September 20, 2013

An Empty Building - An Interesting Perspective

September 2013

This month Bruce C. Bryan shares a picture of... an empty building.

Why Did He Post a Picture of an Empty Building4Me?

When I arrived in Toledo, Ohio in 1997 as a sales manager at an ABC owned TV station, the top local advertisers in the market were primarily established, well-known retailers. Many in the Midwest would recognize the names that perennially appeared on the rankings - Lion Department Store, Home Depot, Value City Department (and Furniture) Store and a significant local grocery chain called Food Town.

Food Town (their former marketing office is pictured above) was a progressive advertiser engaged in the community and a major player in the local television marketplace. Now, the building is empty and their operations are ceased. The owners decided to go a different direction. I drove by it earlier this month and remembered working with them. Shortly after my arrival in 1997, Lion was bought out by a larger chain and their TV spending disappeared. Home Depot started buying network commercials. Both Value City retail outlets closed their operations... you get the idea.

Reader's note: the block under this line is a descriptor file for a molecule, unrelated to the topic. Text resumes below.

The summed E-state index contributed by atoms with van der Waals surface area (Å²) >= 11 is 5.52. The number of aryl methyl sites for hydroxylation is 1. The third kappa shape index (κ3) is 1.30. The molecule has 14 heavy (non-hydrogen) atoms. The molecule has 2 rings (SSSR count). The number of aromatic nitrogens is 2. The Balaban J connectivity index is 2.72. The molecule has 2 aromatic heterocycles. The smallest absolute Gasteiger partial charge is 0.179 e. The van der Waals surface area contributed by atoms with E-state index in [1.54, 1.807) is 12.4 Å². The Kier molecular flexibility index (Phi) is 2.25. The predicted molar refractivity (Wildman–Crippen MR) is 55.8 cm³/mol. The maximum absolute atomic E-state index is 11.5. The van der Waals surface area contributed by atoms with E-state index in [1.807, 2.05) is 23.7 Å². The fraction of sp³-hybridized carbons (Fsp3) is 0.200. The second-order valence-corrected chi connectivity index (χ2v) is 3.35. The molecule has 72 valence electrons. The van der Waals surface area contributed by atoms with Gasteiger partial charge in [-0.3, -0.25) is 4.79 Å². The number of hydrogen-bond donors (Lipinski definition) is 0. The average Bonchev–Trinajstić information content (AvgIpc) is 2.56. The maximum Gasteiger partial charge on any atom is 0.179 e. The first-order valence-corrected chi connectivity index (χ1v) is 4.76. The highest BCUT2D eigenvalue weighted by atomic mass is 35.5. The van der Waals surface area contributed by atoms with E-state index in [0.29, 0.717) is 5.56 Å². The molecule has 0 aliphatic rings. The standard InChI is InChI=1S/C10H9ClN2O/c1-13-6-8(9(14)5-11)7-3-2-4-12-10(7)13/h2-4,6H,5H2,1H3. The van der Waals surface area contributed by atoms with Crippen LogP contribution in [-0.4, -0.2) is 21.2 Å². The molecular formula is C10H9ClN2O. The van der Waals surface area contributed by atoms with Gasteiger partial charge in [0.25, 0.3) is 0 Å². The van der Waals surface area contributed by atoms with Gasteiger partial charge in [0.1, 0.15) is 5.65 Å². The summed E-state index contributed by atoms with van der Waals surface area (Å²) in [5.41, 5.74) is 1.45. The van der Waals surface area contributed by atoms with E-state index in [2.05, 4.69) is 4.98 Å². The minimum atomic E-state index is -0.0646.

No one would have forecasted the demise of all these anchor advertisers - in such a short time. No one.

Making It Hard2Budget

It's a basic principal of business. Companies want (and sometimes need) to achieve specific revenue budgets.

No matter how well (or not well) your clients are doing, your company expects to see results. Client closings, cutbacks, or shifting in the base of their business are mere hurdles your company must overcome. You may be sitting at your desk in the fall of 2013 thinking about your 2014 budget. Start by recognizing there is nothing certain. If you're in charge of revenue - review your client's trends, patterns, and potential issues. Then be sure you're focused on replacing the money that is likely sliding away at some point during the year. Don't make the mistake of counting on your top clients always being your top clients.

It will help you prepare for the coming change and respond better when that (often discouraging) news arrives.

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